I have always had mixed feelings about zoos trying to balance the feelings of seeing magnificent animals in restricted sad cages against the beneficial scientific and conservation activities that many conduct. As an individual visitor it can be a chance to see, experience, watch, learn from and photograph in real life some of the planet’s most fascinating and awe-inspiring creatures – some of those almost impossible to see in their natural habitat. Equally it can be the chance to see disenchanted, constrained animals living in unnatural areas.
By far the best zoo I have visited is Singapore Zoo. With natural barriers such as moats, ditches and waterways replacing the usual bars and barriers for most displays (a few still have glass), the zoo has an open harmonious feel to it. Displays are thoughtfully landscaped and more generously sized and there is a general mood of satisfied, contented animals throughout the zoo.
Like all zoos, there are a number of highlight displays. Singapore Zoo boasts an impressive primate collection including a wide variety of monkeys, lemurs, chimpanzees, mandrills and the endangered golden lion tamarin (with its striking facial features) which are spread over a couple of island with a variety of forests, bamboos and grasses. A large group of endangered orang-utans have a large expanse of trees, ropes, vines and platforms to keep them entertained on a carefully designed island of their own.
Over fifty Hamadryas Baboons from Ethiopia live in one of the most impressive displays simulating the harsh deserts and the rocky escarpments of Ethiopia which they so nimbly access, climb and clamber for key strategic positions. The area is a riot of noisy screeches, clouds of dust, sharp dashing movements, revenge attacks, peaceful gazing and cautious grooming. As in the wild, caring mothers piggy-back their youngsters from the slightest hint of danger while young males stage mock fights in preparation for more senior roles.
The zoo also houses a rich collection of cats including lions, leopards, pumas and jaguars. Most notable are three white tigers (not albinos) which only occur in nature around 1 in 10,000 births. Similarly rare king cheetahs which have a different pattern to the normal spots (caused by a recessive gene and mainly bred in captivity) are included among the cheetahs. With bigger areas and more natural settings, some were tricky to spot highlighting the impressive camouflage techniques of these large felines. Nearby are a number of traditional African animals such as giraffes, zebras, white rhinos, hippos, warthog and antelope.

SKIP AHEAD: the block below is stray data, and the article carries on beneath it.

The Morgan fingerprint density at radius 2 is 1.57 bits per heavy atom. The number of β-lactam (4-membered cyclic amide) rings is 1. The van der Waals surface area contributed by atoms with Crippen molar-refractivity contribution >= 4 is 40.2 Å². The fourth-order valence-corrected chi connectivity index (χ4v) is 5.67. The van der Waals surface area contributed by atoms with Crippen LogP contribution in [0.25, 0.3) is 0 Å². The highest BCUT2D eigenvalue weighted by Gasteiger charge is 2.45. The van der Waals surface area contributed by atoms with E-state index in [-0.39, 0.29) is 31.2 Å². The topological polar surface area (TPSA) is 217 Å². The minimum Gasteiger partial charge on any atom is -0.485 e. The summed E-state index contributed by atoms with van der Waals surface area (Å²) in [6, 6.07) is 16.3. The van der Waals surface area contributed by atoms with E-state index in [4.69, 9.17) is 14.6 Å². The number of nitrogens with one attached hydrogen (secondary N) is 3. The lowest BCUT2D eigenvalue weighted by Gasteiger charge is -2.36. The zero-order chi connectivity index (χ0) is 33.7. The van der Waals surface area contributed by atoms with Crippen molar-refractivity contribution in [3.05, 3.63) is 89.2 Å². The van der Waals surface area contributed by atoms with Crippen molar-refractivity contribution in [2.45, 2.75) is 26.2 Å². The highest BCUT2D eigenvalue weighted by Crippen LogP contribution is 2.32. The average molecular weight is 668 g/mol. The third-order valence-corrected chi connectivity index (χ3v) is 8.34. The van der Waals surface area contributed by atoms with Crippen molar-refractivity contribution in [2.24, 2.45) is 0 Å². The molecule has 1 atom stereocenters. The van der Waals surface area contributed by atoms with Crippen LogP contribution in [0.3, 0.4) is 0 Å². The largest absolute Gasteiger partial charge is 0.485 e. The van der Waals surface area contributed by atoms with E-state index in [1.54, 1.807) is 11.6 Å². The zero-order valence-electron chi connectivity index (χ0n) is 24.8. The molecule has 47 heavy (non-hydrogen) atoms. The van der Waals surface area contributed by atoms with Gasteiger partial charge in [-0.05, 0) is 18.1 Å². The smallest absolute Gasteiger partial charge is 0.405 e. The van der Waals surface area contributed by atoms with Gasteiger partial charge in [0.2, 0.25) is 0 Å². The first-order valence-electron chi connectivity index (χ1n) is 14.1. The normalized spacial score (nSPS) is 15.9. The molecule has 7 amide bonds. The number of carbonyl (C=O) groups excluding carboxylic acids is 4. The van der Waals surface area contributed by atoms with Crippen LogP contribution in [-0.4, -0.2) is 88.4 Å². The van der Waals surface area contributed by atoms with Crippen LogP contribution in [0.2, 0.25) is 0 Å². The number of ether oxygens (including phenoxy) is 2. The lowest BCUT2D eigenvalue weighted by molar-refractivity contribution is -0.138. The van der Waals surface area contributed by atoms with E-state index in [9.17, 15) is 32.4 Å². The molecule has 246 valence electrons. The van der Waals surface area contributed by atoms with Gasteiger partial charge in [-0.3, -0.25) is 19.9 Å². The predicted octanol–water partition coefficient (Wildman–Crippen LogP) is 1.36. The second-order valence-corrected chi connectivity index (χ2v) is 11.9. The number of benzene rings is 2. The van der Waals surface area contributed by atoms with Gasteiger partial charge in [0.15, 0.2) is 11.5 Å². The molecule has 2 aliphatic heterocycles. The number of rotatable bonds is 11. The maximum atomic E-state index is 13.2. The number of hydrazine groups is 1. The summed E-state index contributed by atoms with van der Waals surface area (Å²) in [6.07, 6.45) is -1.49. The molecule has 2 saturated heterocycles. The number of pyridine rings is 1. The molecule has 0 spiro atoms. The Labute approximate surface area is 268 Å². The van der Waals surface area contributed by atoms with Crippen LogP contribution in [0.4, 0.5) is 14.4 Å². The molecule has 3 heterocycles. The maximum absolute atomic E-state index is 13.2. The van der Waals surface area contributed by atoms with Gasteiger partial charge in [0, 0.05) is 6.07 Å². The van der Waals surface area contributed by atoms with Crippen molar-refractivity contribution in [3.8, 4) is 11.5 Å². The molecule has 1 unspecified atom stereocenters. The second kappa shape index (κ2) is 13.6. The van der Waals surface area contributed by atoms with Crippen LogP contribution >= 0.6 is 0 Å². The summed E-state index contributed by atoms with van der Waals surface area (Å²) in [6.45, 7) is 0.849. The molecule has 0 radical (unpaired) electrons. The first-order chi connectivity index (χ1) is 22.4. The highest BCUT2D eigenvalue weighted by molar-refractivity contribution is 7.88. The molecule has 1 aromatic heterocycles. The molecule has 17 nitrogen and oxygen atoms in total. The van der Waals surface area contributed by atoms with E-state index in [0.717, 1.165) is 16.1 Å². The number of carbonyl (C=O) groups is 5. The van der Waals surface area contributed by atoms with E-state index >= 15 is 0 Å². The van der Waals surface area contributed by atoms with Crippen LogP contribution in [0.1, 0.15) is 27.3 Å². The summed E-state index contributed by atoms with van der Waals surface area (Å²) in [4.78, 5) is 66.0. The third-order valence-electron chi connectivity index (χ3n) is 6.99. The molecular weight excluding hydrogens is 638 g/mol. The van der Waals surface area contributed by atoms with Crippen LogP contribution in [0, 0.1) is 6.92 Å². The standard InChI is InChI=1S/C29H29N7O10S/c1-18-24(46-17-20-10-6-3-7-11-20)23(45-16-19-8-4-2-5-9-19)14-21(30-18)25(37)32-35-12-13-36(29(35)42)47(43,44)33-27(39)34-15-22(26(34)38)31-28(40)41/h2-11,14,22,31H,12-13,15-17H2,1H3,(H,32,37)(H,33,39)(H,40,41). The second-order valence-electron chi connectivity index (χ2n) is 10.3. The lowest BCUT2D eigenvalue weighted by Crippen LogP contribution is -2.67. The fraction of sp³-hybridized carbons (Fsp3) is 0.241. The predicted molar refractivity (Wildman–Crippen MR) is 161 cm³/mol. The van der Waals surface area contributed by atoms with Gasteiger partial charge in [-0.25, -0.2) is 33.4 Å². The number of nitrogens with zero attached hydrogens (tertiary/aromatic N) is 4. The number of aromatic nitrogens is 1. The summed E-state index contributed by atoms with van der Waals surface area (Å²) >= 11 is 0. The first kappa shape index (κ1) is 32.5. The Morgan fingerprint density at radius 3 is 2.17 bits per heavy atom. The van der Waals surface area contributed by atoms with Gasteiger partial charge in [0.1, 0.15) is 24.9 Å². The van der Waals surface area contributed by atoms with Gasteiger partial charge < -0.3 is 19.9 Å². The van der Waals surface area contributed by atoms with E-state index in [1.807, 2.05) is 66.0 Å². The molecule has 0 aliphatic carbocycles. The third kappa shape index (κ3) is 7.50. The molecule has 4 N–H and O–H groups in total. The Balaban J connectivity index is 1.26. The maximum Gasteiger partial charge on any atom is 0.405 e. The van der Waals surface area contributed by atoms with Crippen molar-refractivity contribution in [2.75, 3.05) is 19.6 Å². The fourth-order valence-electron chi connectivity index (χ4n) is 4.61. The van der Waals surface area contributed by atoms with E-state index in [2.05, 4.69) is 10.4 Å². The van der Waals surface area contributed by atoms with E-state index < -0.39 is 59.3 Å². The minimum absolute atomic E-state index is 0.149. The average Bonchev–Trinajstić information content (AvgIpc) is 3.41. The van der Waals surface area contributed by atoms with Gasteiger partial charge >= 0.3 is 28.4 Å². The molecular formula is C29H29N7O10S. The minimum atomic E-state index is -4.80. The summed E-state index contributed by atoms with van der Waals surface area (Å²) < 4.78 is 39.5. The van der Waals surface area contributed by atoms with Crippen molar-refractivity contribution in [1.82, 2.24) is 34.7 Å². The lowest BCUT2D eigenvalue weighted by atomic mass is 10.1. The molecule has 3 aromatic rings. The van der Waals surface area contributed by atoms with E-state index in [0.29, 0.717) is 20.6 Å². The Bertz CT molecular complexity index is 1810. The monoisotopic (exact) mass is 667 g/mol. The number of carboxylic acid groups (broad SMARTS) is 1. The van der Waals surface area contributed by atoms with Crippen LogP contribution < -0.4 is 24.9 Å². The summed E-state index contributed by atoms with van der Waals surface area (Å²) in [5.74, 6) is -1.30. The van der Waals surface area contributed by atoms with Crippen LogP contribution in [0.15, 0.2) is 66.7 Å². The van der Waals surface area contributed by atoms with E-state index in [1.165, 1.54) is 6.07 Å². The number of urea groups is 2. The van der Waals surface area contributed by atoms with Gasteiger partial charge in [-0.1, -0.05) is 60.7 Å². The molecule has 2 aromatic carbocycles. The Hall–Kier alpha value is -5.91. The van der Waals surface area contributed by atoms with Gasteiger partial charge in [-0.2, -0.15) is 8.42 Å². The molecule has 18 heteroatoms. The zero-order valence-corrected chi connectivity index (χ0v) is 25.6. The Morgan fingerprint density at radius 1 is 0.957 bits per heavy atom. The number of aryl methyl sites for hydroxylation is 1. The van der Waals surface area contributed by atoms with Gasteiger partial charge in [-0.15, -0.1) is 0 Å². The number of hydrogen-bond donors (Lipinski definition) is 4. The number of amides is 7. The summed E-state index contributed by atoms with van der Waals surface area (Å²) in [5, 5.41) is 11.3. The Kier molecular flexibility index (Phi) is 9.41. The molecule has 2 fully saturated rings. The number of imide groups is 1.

Though heavy on air-conditioning, iced water pools and large lumps of ice, the idea of a polar bear display in a tropical zoo is questionable. The display is cleverly designed so that you can watch these bears both above and below water, polar bears being impressive and powerful swimmers (a similar method is used with the hippos). Live fish and food frozen into ice is included in their diet to maintain some natural instincts. Being a hot, humid day when I was there, these majestic animals appeared completely sapped of energy.
Though I didn’t visit the area as I have seen them all back home, the zoo features an extensive and popular Australian zone including kangaroos, wallabies and emus (though no koalas), along with the usual collection of Australian lizards, snakes, spiders and other weird creepy-crawlies. The world’s most venomous snake – the taipan – is included though safely stored behind glass.
There are numerous other animals on display from butterflies and birds to reptiles and Asian elephants. It is easy to spend a rewarding full day wandering the paths and tracks (see map) either enjoying the posted feedings spread throughout the day or simply watching the wide variety of nature’s kingdom in what is surely one of the finest zoo settings of any. To escape the harsh Singapore humidity, there are plenty of places to sit and simply enjoy the animals at play. Attached to the zoo is a Night Safari but that is a story for another day.